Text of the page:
As many as one in four girls and one in six boys are sexually abused before they reach 18 years. We can help them.
April is Sexual Assault Awareness Month and Child Abuse Prevention Month, a co-occurrence that helps to focus attention on the issue of childhood sexual abuse.
The occurrence of sexual abuse is staggering. Estimates are that one out of every four girls and one out of every six boys are sexually abused before age 18. Fifteen percent of rape victims are under age 12, and 22 percent of child sexual abuse victims are under age 8. Nearly 70 percent of all reports of sexual assault involve children as victims.
Children. Our children.
Who is hurting the children? According to the Darkness to Light, only about 10 percent of child sexual abuse victims are assaulted by strangers. Most (93 percent) child victims know the person who abuses them. Thirty to 40 percent of child sexual abuse victims are abused by a family member; 50 percent are abused by trusted friends of the family. For 40 percent of these children, the abuser is an older or larger child whom they know.
Children are unlikely to report sexual abuse, even to their parents. Frequently, a child’s disclosure of sexual abuse is accidental, not intentional. The process of disclosing sexual abuse is often traumatic for the child and for their family members, and the reaction of the people hearing the disclosure can directly impact the child’s recovery process. Children who tell and are not believed are likely to experience the most severe adverse long-term impacts such as depression, eating disorders, suicide and self-mutilation.
If your child discloses sexual abuse, it is important to stay calm, let the child know that you believe them, and take steps to protect the child from further abuse. It is also important to get help with the situation. If you think a child is being abused, call your local law enforcement agency or Child Protective Services.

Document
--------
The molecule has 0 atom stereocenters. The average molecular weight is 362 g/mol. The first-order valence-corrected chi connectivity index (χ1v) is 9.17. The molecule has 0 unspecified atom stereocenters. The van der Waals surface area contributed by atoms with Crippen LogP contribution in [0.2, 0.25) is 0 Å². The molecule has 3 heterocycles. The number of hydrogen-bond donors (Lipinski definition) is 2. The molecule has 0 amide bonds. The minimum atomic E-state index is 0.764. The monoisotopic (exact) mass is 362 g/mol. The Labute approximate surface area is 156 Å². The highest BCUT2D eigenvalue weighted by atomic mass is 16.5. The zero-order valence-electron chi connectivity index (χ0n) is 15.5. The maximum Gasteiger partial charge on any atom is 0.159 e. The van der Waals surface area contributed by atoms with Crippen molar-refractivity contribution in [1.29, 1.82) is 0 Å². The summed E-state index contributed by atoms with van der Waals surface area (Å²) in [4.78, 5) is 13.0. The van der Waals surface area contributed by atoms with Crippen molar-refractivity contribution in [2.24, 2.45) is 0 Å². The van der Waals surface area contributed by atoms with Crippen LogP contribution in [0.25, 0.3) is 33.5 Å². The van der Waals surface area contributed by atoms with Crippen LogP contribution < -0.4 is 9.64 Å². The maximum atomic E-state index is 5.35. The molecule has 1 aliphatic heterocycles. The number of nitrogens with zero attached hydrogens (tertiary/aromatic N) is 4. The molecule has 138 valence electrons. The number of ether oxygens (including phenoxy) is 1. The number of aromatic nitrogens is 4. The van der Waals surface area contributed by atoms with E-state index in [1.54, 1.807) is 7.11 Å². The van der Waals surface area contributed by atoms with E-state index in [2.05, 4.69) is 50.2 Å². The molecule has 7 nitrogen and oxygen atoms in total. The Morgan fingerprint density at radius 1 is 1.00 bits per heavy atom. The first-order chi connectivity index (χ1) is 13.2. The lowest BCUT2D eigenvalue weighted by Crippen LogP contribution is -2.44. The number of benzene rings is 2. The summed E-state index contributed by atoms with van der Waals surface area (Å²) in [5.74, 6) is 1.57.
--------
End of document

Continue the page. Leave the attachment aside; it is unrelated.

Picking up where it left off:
Agencies in Androscoggin County are working together to improve the response to cases of child sexual abuse. At the Androscoggin Children’s Advocacy Center, the first center of its kind in Maine, children can be interviewed about sexual and physical abuse in a comfortable environment by an interviewer who has special training in conducting forensically sound interviews. A team observes the interview from another room via closed circuit TV and communicates questions to the interviewer. In this way, multiple agencies can get necessary information from a child in a single interview. This coordinated approach reduces the number of interviews a child must undergo.
Currently, 17 agencies participate in ACAC, including law enforcement, child protection, prosecution, victim advocacy and medical, social and mental health providers. Cases that are referred to ACAC for investigation are also regularly reviewed and recommendations for services are made. In addition, support services for non-offending family members are available at ACAC.
ACAC’s mission is to promote the healing of child victims by strengthening the community’s response to investigation, treatment and prevention of sexual and physical child abuse. Imagine if this was everyone’s mission. It would create a safer, healthier world for children.
All our children.
Bridget O’Rourke is coordinator of the Androscoggin Children’s Advocacy Center.